If we really want free markets in America, all direct subsidies to the fossil-fuel industry should be eliminated. In addition, indirect subsidies or "externalities" – the hidden costs of global warming – should be accounted for through a carbon tax. By taxing pollution instead of productivity, America could spur a wave of technological and commercial innovation that would rival the Industrial Revolution, harnessing the power of the profit motive to solve the greatest crisis facing our planet.
Given the clout of the oil industry, however, it will take time and enormous political will to implement a tax on carbon production. Fortunately, there are ways we can foster the immediate adoption of cleaner and more efficient energy technologies – without pissing off the oil industry and its powerful political allies, all eager to stall reform. Here are six modest, tried-and-true mechanisms we can implement to quickly foster free-market solutions to global warming:
California is considering imposing a $2,500 fee on Hummers and other low-efficiency automobiles – and then rebating that money to drivers who choose to purchase more efficient cars like hybrids. This cross between a fee and a rebate motivates manufacturers to develop less-polluting vehicles and is a perfect example of how to give consumers an incentive to conform their self-interest to the public interest, turning every driver into a guerrilla warrior in the battle against global warming.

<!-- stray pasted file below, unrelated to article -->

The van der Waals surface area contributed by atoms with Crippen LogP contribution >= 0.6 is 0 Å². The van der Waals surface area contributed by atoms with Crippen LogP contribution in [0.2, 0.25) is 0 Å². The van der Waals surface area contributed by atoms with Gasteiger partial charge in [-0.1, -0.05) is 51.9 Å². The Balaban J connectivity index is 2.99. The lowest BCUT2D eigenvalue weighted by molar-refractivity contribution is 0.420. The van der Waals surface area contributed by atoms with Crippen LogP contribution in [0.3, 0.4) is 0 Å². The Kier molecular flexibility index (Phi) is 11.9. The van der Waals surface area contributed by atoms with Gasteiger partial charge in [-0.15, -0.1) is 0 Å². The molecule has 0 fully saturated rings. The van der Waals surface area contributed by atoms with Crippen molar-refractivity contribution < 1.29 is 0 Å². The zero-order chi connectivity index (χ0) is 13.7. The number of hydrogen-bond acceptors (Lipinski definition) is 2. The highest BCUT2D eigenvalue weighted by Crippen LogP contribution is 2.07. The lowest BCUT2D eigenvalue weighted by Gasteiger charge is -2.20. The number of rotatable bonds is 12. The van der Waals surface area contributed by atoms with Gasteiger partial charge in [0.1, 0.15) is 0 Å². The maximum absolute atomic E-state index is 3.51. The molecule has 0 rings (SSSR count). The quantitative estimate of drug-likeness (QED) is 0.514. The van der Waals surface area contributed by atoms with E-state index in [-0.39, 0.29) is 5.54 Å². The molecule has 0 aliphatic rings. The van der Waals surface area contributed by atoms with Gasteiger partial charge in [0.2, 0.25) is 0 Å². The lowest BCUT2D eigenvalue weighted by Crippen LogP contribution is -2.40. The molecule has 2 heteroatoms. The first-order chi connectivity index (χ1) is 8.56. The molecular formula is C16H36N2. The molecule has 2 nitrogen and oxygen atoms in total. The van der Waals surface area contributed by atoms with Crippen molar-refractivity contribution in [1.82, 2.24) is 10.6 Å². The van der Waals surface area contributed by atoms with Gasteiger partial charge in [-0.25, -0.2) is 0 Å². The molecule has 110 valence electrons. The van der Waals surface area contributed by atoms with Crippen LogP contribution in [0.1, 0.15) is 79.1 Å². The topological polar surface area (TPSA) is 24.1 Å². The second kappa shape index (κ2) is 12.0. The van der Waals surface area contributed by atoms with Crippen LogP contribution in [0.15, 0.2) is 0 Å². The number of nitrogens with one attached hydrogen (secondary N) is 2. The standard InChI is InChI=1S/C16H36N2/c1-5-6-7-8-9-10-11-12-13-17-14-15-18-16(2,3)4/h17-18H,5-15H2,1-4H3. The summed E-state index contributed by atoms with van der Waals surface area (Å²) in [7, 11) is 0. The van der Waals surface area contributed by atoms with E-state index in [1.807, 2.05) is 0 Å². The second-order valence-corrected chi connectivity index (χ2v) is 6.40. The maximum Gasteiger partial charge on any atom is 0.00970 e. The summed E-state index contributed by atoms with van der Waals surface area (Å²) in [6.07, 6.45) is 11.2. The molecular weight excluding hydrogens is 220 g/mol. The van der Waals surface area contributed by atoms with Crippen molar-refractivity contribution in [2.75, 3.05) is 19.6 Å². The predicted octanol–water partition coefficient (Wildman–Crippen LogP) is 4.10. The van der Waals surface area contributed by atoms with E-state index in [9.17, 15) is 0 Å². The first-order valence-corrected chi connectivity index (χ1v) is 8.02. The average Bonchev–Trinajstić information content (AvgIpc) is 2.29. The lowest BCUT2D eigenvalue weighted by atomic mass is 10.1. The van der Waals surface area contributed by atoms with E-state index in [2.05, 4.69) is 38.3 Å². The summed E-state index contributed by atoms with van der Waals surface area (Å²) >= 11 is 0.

Cap and Trade
One of the most effective tools for harnessing markets to save civilization is a mandatory cap on planet-warming pollution – one that begins by cutting emissions now and then reduces them eighty percent by 2050. Establishing mandatory limits in all industrial sectors would create a huge market for products and technologies that use less energy and emit far less carbon. In addition, companies that figure out how to cut their emissions to below their limit will earn credits that can be sold to those companies that can't meet their quota, creating a powerful incentive to actually beat the pollution limits. California, New York and a dozen other states are already experimenting with various cap-and-trade systems, recognizing that if they level the playing field with marketwide limits and smart incentives, the market will respond.